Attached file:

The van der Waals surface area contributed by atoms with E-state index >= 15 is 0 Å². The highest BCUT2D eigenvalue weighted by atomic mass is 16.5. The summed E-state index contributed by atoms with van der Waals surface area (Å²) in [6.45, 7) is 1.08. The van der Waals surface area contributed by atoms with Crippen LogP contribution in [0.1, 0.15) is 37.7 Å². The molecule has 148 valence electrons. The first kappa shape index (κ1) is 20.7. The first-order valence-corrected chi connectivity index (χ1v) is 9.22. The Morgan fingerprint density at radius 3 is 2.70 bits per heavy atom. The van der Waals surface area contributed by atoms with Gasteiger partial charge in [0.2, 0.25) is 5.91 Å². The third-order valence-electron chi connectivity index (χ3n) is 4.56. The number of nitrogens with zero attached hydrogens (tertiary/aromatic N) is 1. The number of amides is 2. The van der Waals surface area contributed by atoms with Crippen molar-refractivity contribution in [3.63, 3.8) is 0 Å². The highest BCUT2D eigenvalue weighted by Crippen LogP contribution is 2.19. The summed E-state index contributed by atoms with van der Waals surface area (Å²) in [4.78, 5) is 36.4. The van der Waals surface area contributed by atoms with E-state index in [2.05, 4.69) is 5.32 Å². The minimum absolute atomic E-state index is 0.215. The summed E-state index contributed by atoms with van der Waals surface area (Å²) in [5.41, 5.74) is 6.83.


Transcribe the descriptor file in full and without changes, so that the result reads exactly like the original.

The van der Waals surface area contributed by atoms with E-state index >= 15 is 0 Å². The highest BCUT2D eigenvalue weighted by atomic mass is 16.5. The summed E-state index contributed by atoms with van der Waals surface area (Å²) in [6.45, 7) is 1.08. The van der Waals surface area contributed by atoms with Crippen LogP contribution in [0.1, 0.15) is 37.7 Å². The molecule has 148 valence electrons. The first kappa shape index (κ1) is 20.7. The first-order valence-corrected chi connectivity index (χ1v) is 9.22. The Morgan fingerprint density at radius 3 is 2.70 bits per heavy atom. The van der Waals surface area contributed by atoms with Gasteiger partial charge in [0.2, 0.25) is 5.91 Å². The third-order valence-electron chi connectivity index (χ3n) is 4.56. The number of nitrogens with zero attached hydrogens (tertiary/aromatic N) is 1. The number of amides is 2. The van der Waals surface area contributed by atoms with Crippen molar-refractivity contribution in [3.63, 3.8) is 0 Å². The highest BCUT2D eigenvalue weighted by Crippen LogP contribution is 2.19. The summed E-state index contributed by atoms with van der Waals surface area (Å²) in [4.78, 5) is 36.4. The van der Waals surface area contributed by atoms with E-state index in [2.05, 4.69) is 5.32 Å². The minimum absolute atomic E-state index is 0.215. The summed E-state index contributed by atoms with van der Waals surface area (Å²) in [5.41, 5.74) is 6.83.